. The vast majority of greenhouse gas emissions
stem from food production, not transportation, and production inputs for organic food are typically higher. Third world countries that have a food system that is organic and local by default are suffering from lack of infrastructure and investment in basic production technologies that could improve nutrition for millions of people. [more inside]
posted by stinker
on Apr 28, 2010 -
On Friday, Michelle Obama will begin digging up a patch of White House lawn to plant a vegetable garden
, the first since Eleanor Roosevelt’s victory garden in World War II.
posted by jbiz
on Mar 19, 2009 -
No conflict of interest there, no sir.
Organic food fans and small farmers alike are saying if HR 875 is passed, it will mean the end of organic farming in the United States. An overstatement? Perhaps, but HR 875 has serious flaws. The bill, introduced by Rosa DeLauro last month (who happens to be married to Stanley Greenburg of Monsanto, the world's largest producer of herbicides, chemical fertilizers and genetically engineered seeds), is here
. [more inside]
posted by bitter-girl.com
on Mar 18, 2009 -
– everything you need to know about the delicious fruits and vegetables you enjoy. Answers about how to lower your cholesterol or how to prepare asparagus. You’ll find loads of background and variety information, nutrition specifics, serving sizes, preparation ideas and care and handling tips.
posted by netbros
on Jun 2, 2008 -
Monsanto’s Harvest of Fear.
"Monsanto already dominates America’s food chain with its genetically modified seeds. Now it has targeted milk production. Just as frightening as the corporation’s tactics–ruthless legal battles against small farmers–is its decades-long history of toxic contamination."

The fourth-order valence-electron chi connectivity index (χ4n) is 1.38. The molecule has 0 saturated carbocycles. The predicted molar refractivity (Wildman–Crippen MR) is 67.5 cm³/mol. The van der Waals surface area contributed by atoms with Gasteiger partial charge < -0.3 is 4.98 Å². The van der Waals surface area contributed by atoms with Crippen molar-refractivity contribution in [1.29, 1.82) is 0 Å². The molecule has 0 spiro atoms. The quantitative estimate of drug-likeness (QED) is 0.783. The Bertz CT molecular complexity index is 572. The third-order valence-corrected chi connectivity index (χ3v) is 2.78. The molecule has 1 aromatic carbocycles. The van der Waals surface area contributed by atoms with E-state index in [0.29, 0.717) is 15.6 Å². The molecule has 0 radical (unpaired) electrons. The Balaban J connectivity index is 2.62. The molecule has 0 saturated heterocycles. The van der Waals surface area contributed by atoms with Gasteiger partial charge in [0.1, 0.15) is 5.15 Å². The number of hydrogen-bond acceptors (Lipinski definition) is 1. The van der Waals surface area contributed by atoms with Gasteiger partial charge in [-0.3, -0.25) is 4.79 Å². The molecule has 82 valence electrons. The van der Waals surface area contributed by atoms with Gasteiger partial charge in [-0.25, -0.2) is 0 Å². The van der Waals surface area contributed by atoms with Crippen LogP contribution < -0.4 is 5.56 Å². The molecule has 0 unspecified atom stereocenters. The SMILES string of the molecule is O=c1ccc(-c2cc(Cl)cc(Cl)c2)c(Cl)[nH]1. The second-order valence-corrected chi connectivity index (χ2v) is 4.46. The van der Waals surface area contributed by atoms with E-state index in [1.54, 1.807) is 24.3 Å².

posted by homunculus
on Apr 3, 2008 -
In the grand scheme of things, eating locally grown food may be more important than eating organically grown foods. To help you reach that goal, there's 100-Mile Diet
, a blog that deals with the benefits and pitfalls of trying to eat only foods grown locally; The Eating Well Guide
, which will help you find markets, restaurants, etc. that go along with the sustainable foodthink; and Local Harvest
, which will help you find local and
organically grown food sources. (PS. Now's probably the time to start signing up for your favorite CSA
posted by Dave Faris
on Apr 12, 2007 -
What exactly does "certified organic" mean?
The Consumer's Union has whipped up this good (if incomplete) idea of a resource for people to find out exactly what those so-called "eco-labels" mean. I had heard "free-range" means almost nothing, but didn't find info here on that. But I did learn a few things about how some labels are skewed by industry. Potentially a great site if they ever get around to populating their database and lose the dumb flash stuff.
posted by brookish
on Feb 11, 2002 -
In 2000, 40% of chickens sent to stores from seven plants was contaminated.
And this is just the one we've heard about. Between stories like this and the animal diseases in Europe, meat is looking less and less appetizing. It looks like what the food industry gets away with may finally be too outrageous to be ignored. Not to mention whether non-meat foods are processed with any more attention to sanitation than meats. Of course if they can get away with cutting costs this way, they will.
posted by aflakete
on Mar 2, 2001 -